WAILUKU, Maui, Hawaii (BP)–Dave and several of his friends could not believe what was happening before their eyes, minutes after praying that God would send someone to help them in their time of need. One hundred-plus volunteers wearing yellow T-shirts with large letters proclaiming “Jesus Saves” were arriving from Valley Isle Fellowship.
Dave and his friends were among about 50 people living just off the edge of the Kahului harbor with a breathtaking view of the blue Pacific. One might think this place is a seaside national park, but instead it is an area of town where homeless people, singles and families with children make their home in a combination of abandoned cars and tents connected with makeshift walls covered by an occasional tarp, without the luxury of electric, water or sanitation utilities.
Valley Isle’s senior pastor, Dick Smith, and Gary Hamrick, the Southern Baptist congregation’s pastor of evangelism and student ministries, call the area the “Kahului Breakwater Community.”
The area had been the focus of an intentional outpouring of kindness each Tuesday for the past several weeks, as a team had been prayerwalking the neighborhood and meeting the residents who, at first, were reluctant to interact with church members.
This project of compassion evolved as a recommendation from Valley Isle’s mission team to the church’s staff. As the congregation completed a “40 Days of Community” emphasis, the outreach became sealed in the heart of missions team leader Vince Bagoyo and his wife Jennifer during one of the Tuesday prayerwalks. At one point during the prayerwalk, Bagoyo recognized one of the homeless as a former high school classmate.
A month of intense planning and prayer preceded the outreach scheduled the day after Veteran’s Day and at the conclusion of the Hawaii Pacific Baptist Convention.
Early on Saturday morning, more than a hundred men, women and children assembled at Valley Isle just after sunrise. Some of the volunteers bagged canned goods, fruit, vegetables, water and soft drinks in addition to preparing hot meals to feed the homeless and the volunteers alike. Others focused on assembling and packing first aid and hygiene kits, blankets, carpet and cooking utensils.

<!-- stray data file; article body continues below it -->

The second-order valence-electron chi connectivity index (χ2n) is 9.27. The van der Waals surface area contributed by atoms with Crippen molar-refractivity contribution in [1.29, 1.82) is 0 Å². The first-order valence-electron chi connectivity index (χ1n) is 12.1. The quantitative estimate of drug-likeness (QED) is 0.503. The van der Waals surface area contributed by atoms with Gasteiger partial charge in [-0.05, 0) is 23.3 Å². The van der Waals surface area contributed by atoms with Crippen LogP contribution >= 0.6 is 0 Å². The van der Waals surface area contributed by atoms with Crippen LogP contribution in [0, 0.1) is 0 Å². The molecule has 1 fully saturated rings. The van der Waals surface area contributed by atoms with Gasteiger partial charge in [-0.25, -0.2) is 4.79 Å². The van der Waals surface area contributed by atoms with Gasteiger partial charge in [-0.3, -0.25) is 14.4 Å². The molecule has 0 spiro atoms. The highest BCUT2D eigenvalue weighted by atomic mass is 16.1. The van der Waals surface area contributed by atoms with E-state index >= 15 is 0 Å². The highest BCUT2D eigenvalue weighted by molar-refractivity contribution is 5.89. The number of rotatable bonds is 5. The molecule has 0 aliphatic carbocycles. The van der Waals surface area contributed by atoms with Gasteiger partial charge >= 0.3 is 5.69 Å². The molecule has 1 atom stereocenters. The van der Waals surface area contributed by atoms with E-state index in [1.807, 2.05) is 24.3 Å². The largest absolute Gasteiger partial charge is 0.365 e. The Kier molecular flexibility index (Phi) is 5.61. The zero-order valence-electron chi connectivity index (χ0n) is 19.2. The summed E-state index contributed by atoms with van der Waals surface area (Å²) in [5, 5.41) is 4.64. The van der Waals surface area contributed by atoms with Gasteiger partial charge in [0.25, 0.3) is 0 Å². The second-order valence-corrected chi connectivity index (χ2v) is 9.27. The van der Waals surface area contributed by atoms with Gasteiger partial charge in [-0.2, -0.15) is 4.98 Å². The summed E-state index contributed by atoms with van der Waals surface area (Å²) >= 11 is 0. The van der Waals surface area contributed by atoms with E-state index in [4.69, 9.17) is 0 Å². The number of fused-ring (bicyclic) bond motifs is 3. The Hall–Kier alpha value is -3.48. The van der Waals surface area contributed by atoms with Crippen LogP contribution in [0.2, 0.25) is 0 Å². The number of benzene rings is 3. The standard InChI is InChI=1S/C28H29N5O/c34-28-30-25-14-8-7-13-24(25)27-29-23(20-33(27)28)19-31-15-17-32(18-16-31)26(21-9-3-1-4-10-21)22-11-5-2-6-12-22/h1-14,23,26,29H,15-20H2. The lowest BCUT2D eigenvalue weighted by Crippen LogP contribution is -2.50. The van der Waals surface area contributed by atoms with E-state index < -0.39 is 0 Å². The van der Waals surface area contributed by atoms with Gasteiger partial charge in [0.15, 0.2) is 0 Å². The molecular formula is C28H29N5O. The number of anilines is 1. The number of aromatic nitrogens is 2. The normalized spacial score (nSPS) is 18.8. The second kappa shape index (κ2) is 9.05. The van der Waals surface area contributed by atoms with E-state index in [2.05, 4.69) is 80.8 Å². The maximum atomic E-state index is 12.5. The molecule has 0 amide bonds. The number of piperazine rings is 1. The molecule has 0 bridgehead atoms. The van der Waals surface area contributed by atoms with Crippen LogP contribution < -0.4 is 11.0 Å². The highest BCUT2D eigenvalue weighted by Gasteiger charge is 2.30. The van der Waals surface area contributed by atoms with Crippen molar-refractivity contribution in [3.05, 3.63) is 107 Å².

Reflecting on the weeks of preparation, Smith stated, “I want God to do something exponential and we believe He will do it today.” Smith noted that “this is the largest community outreach ever attempted by Valley Isle Fellowship, but the people are excited and are going with great anticipation.”
Departure for the convoy of trucks loaded with supplies and cars filled with volunteers was set for just after the noon hour for the 10-15-minute ride to the homeless community.
As the volunteers arrived there, and Dave and his friends joined in the mission, it was like an army had invaded, as each church member began the pre-assigned task to find every resident and invite them to lunch. Some residents recognized the group from the prayerwalks and responded quickly, but some were reluctant to leave the security of their makeshift homes out of uncertainty over the yellow wave of people moving across the barren seaside location.
Within every good army strategy, there is a “Plan B,” which was quickly initiated by delivery of the prepared meals to the homeless people, greeting them in the name of Christ — the ice-breaker that opened the door of an unbelievable afternoon of serving those needing help and encouragement.
While the resident children were being entertained with planned games and activities, the army of compassion began to divide into smaller groups to continue the acts of kindness, with some bagging trash, others driving trucks to carry off large items for disposal and still others carrying bedding, pots and pan kits, fruit and vegetables to the individual living areas, always staying ready to share the blessed story about Jesus and His love. Many volunteers listened to the residents’ stories, some quite incredible, about their hardships.
It is difficult to describe the scene as people gave and received acts of kindness, words of affirmation and numerous testimonies of God’s love.
In a brief closing session with the volunteers, Smith thanked his congregation for giving of themselves, allowing God to use them as individuals and a church to share compassion and the Gospel to those in need.
In the crowd of onlookers was the mayor of Maui County, Alan M. Arakawa, who had stopped by during the afternoon. With Pastor Smith alongside, Arakawa thanked the many volunteers for the kindness shown to those less fortunate who reside in this makeshift community by the sea.
Concluding the afternoon, Smith announced as the volunteers rejoiced that hearts had been miraculously touched — six people had prayed to receive Christ as Lord and Savior and others had expressed receptive hearts to future visits by the team.
As the sun began to drop on the horizon, the sunburned, tired, but jubilant crowd folded up camp and returned to their vehicles, knowing in their hearts that God had allowed them to serve this day in His name for His glory. One could only imagine the ride home for those who had seen lives changed by the Gospel by serving faithfully and engaging in conversation with the residents in the often-forgotten community at the “breakwater.”